Tambo (think Johannesburg) Duty Free
O.R. Tambo airport, formerly known as Johannesburg International, is easily the busiest in all Africa. In fact South Africa’s main international gateway occupies a proud place at the forefront of the continent’s aviation history. It received the world’s first commercial jet flight, a de Havilland Comet flying in from London, in 1945. It was also a test airport for Concorde in the 1970s and became the first airport in Africa to host the Airbus A380 in 2006.
So Tambo certainly has its claims to fame, but by all accounts it is not the easiest of airports for planes to land and take off from. Situated a giddy 1,700 metres above sea level, aircraft struggle to take off fully laden because of the thin air and burn much more fuel than normal.Consequently, outbound long-haul flights from the airport tend to take considerably longer than inbound ones due to planes having to stop off en route to refuel.
The 2010 FIFA World Cup prompted a big expansion programme, and now tourist and visitors alike will find a brand new international pier, a new R2 billion (£180.7m) central terminal building (the airport already has two terminals), a new 5,200-space multi-storey car park and a shiny rail link to downtown Johannesburg.
Moreover, the already strong shopping and restaurant offer at Tambo has been considerably strengthened ahead of the expected influx of passengers. For example, in the expanded duty-free shopping mall of the international departures lounge (Terminal A) you will now find high-end standalone fashion boutiques from the likes of Lacoste, Hugo Boss, Hackett and Timberland. Accessorize is one of the few cheaper fashion shops to be making an appearance.
As at South Africa’s two other main international airports (Cape Town
and Durbans new King Shaka
), Big Five Duty Free runs Tambo’s duty-free concession. The company will open a much larger flagship store in Terminal A with an above average range of liquor, tobacco and beauty products. The store will also boast shop-in-shop corners from the likes of Montblanc and Salvatore Ferragamo, as well as a duty free new arrivals shop.
An experienced Dutch firm, Capi, runs three excellent electronics shops at the airport. They are located in both terminals A and B, as well as in the new central terminal building. They sell everything from digital cameras, mp3 players and camcorders, to mobile phones and laptops. Prices tend to be considerably better than downtown• current deals include an Apple iPod Nano 8GB at R1,499 (£135.45), a Blackberry 9700 at R5,999 (£542) and a Philips portable PET 741D DVD player for R999 (£90).
If you need a last-minute gift or souvenir of your stay in South Africa, you will find there are there are no fewer than three gift shops in Terminal A: Indaba Lifestyle, African Eco and Out of Africa. The latter sells some typical carved wooden masks, hand-woven and printed textiles and figurines from all over Africa. A definite plus if you decide to buy rather than just browse, Out of Africa boasts a Fairtrade agreement with the artisans it employs, ensuring they get paid a decent price for their work.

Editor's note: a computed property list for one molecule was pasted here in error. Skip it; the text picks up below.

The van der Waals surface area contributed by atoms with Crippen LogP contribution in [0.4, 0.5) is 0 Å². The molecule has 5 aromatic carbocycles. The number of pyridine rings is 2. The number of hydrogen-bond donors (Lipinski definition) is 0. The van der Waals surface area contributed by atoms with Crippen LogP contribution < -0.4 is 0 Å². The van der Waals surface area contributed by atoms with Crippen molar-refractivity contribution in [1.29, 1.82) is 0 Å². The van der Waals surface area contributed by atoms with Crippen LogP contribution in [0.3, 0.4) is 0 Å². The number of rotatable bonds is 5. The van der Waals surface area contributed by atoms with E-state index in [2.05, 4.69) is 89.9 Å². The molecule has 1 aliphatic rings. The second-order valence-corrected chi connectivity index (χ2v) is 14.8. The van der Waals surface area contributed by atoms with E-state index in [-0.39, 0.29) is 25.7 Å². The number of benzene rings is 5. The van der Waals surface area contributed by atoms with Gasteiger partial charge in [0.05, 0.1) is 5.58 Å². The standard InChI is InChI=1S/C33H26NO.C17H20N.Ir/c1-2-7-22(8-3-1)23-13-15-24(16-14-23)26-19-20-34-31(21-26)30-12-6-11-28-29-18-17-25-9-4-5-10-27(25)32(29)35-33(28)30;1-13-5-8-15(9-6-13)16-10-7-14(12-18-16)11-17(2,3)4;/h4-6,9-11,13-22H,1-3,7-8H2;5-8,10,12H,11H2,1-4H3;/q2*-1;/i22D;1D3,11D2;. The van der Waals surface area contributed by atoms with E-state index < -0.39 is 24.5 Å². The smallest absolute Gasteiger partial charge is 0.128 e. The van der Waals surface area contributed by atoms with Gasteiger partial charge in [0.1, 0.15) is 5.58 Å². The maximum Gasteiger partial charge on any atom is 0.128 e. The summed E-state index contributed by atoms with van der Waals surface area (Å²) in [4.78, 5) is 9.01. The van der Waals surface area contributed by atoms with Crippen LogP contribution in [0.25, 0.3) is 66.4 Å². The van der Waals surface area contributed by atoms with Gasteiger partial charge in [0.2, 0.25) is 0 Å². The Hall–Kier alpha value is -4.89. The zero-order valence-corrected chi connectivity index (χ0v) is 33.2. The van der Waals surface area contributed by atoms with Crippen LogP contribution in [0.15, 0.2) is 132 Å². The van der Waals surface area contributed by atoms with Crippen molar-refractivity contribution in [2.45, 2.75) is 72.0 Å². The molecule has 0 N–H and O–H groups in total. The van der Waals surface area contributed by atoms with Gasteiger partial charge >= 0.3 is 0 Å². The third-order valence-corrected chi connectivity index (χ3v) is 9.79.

Indaba Lifestyle, part of a bigger chain of art and craft shops, is also recommended for those seeking gifts for family and friends. It sells a wide selection of handcrafted South African curios. Examples of popular wares sold here include tea towels with hand-painted animal prints, silver and elephant hair bangles, decorative ceramic bowls, beaded place mats and beautifully carved wooden serving spoons.
If you are a foodie in need of a last fix of South Africa’s excellent cuisine, head over to Taste of Africa (also located in Terminal A). Here you will discover plenty of examples of arguably the country’s most famous food export, biltong (strips of chewy, cured meat), as well as more unusual, but equally delicious finds such as double-baked biscuits, rooibos teas, spicy chutneys and organic coffee.
Should all that retail therapy leave you in need of a little pampering, may we recommend the Letsema Xpress Spa in Terminal A? It offers a full range of clothes-on massages, as well as manicures, pedicures, facials and even an oxygen bar. Conveniently, you can even book your treatment ahead of your journey by logging on to the company’s website, www.letsematherapy.com
One of the liveliest dining options in the domestic Terminal B is Keg & Aviator, an English-style pub, and a favourite hangout for locals catching a domestic flight home. It serves local Castle beer and offers filling, no-nonsense food such as bangers and mash, pies and fish and chips. If there is a World Cup game on, expect the place to be packed.
Alternatively, for lighter fare in Terminal B look for Kauai, which does healthy smoothies, freshly squeezed fruit juices, low-calorie wraps, salads and “safari burgers” made with low-fat ostrich meat. Ekaya is another good choice, serving spicy South African stews and curries as well as great local wines.
The catering offer in Terminal A is rather less exciting. Most international travellers will be familiar with the Portuguese restaurant chain Nando’s, whose signature dish is peri peri chicken. There is also a Café Ritazza and an Irish pub (McGinty’s), but our pick of the bunch is the exotically furnished Africa Lounge. Complete with inviting leather sofas, you can unwind with a glass of wine, enjoy various local dishes served in small portions, and even catch up on your email (wireless internet access is free).
Tax Free Travel Guide to:
O.R. Tambo International airport shopping site